Sorry

That was difficult. Two nights at Mum and Dad’s. I know some of you who read this know Eileen and Colin. And they are almost certainly held in high regard. They deserve that – they do. For me, though, now, it’s tough. Dad is suffering badly with dementia. He’s forgetting everything, he walks slowly – tottering, his left hand is hopeless, he can’t feed himself, unless it’s with a spoon and fingers, and he struggles to get himself dressed. I’m sorry to be blunt, but he can’t make it to the loo (he’s in nappies). Yesterday afternoon, when C was cleaning the oven, I was upstairs cleaning and bathing Dad who had had an accident and tried to sort himself out. It was everywhere. I had to use all my ingenuity to get him into and out of the bath. I managed the latter by getting in with him.

IMG_20180915_070910_357

my old Dad…

Yes, we have arranged for a carer to come in twice a day. And that works well. But if Dad has any problems, Mum is not in a fit state to help. She’s had open heart surgery and a massive stroke. She cannot get on her hands and knees and scrub up poo. They have to wait for the carer.

Mum is fine until she has a couple of drinks. Then, when you add in the effects of the stroke, she becomes cantankerous – which is so unlike her. I wanted P&Q for an hour at 9.15 last night to watch a new spy thriller on BBC 1 (Killing Eve – it’s fab). Mum wouldn’t be quiet. It was as though she was talking on purpose just to rile me. I got frustrated, which I shouldn’t have. But, it all ended well enough. Sorry Mum.

So what, Roland? Why don’t we move down there and help out full time? Well … no. Sorry. We are not a nuclear family. My parents were not part of a nuclear family. We just don’t live in each other’s pockets. We have our own children – and I have work of sorts down here. And they get by. Until three years ago they had a fab life, with no chronic illnesses – just lots of golf. And the money to travel, if that’s what they wanted to do. It’s just the last three years …

So, it’s been difficult. Sorry. At least they have carers twice a day. And they’re in their own home. And they’re not poor.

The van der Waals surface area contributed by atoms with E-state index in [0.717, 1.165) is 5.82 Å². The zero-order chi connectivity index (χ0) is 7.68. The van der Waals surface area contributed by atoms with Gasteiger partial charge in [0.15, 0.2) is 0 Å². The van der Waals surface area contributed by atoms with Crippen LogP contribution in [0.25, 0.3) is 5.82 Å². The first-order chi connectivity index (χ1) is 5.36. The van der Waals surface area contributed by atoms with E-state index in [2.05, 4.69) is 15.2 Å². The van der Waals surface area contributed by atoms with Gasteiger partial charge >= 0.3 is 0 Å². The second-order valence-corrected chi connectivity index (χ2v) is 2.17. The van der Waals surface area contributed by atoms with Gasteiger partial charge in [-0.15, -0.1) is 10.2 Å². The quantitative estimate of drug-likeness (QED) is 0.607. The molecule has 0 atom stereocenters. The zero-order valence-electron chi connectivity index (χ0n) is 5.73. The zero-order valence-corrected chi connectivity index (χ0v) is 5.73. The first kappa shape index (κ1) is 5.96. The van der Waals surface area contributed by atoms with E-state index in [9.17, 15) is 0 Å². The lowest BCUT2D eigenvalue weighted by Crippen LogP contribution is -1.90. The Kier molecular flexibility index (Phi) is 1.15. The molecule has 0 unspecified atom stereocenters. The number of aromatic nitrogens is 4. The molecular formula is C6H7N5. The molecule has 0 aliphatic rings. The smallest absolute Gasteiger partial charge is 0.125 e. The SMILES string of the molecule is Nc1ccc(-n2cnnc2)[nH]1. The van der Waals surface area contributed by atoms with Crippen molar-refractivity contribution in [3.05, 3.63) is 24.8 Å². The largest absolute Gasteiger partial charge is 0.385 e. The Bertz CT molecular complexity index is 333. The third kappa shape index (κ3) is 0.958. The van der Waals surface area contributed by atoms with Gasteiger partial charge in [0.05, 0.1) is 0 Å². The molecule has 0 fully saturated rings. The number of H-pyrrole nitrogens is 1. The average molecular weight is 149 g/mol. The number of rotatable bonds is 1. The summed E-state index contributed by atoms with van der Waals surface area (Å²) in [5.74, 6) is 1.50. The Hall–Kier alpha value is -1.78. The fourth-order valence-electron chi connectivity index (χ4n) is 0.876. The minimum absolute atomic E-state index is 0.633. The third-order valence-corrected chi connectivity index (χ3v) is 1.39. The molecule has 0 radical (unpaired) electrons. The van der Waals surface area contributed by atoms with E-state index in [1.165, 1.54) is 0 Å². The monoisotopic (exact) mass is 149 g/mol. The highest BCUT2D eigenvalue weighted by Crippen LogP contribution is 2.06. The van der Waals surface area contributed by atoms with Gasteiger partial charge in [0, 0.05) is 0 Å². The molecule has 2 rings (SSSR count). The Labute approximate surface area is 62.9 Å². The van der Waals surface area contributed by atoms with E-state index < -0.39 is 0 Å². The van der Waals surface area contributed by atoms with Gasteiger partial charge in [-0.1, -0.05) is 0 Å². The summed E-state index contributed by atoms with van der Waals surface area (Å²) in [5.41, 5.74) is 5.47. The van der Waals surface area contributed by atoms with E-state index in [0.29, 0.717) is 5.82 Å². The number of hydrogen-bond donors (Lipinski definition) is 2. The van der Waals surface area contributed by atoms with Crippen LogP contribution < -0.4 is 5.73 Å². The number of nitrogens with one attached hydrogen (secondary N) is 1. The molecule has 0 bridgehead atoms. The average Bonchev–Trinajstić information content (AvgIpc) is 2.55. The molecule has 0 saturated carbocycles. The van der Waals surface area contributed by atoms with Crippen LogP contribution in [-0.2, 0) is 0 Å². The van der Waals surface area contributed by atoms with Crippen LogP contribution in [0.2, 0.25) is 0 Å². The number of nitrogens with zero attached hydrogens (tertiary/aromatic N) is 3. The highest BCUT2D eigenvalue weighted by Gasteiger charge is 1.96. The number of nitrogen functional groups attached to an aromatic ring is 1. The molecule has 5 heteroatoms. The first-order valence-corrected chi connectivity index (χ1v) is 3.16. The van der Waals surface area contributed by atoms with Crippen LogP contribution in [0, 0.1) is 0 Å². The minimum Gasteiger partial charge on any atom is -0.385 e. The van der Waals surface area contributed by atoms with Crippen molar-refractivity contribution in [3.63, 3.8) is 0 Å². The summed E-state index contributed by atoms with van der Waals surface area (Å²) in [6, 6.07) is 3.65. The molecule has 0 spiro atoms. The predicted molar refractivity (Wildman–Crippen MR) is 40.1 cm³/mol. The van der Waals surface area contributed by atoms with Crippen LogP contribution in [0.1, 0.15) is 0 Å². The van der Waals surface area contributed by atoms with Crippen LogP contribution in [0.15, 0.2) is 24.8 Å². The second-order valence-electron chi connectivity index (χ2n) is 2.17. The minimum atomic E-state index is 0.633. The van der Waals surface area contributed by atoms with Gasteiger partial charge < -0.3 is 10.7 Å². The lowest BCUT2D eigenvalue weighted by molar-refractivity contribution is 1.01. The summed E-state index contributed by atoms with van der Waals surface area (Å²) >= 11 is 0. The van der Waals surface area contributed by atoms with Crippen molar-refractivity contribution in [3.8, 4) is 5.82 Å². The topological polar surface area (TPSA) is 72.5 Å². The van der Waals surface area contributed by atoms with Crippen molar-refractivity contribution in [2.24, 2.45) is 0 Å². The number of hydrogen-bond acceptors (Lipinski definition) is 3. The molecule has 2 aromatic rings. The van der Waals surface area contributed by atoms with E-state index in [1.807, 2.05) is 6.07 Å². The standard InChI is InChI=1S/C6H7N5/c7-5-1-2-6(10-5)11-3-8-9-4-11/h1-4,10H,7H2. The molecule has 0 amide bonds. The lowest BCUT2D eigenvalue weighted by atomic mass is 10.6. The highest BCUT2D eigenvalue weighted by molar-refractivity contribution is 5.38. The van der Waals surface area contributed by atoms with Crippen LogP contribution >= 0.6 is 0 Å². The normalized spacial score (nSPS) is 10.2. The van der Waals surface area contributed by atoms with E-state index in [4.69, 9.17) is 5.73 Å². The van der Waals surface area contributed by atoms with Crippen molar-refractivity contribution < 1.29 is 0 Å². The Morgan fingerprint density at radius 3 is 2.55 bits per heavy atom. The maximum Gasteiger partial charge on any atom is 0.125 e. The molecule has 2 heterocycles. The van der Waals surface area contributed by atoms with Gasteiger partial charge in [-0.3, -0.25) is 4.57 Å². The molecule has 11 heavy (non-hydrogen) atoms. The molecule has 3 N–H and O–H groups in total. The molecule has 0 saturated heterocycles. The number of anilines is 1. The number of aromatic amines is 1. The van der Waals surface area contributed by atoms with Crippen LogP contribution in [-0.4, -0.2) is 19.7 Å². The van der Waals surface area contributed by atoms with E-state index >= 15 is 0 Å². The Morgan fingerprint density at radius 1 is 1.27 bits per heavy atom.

Moving on.

I’ve started Chapter 8 – ahead of this weekend’s schedule. And I’m still loving it. Because I’m not writing it contiguously, it will need a couple of deep edits – and lots of cross-checking. But I’m really happy with the multi-plots. V excited there.

And up to Jen’s tomorrow – and probably Tuesday and Wednesday. They’re back on Thursday. It will be good to hand the reins over. Especially as we’re off to Paris for the weekend with Mary on Saturday (until Tuesday). We’re going by Eurostar. It’ll be fab – and we really can’t wait.

 

More from me on Wednesday. Don’t forget to watch Bodyguard tonight. And catch up with Killing Eve. You won’t be disappointed.  

3 thoughts on “Sorry

  1. Forgive me for being blunt, putting on my dear old frilly cap and sticking my nose in, but from what you are describing they need more than a carer coming in twice a day. Knowing a little about you from your blogs I’m sure you’ve done your research and they have assistance alarms, respite care for your mother to get a break and home help. Hard tho’ it must be to think about it maybe it’s time for your Dad to go into fulltime care.
    Best wishes.

    • Thanks Maggie. All helpful. They have an alarm. And they have good neighbours and friends who pop in. The problem is Mum is dead against any help. We had to work really hard to get the carers in… ‘I can cope’, is the refrain. We’ll look again…

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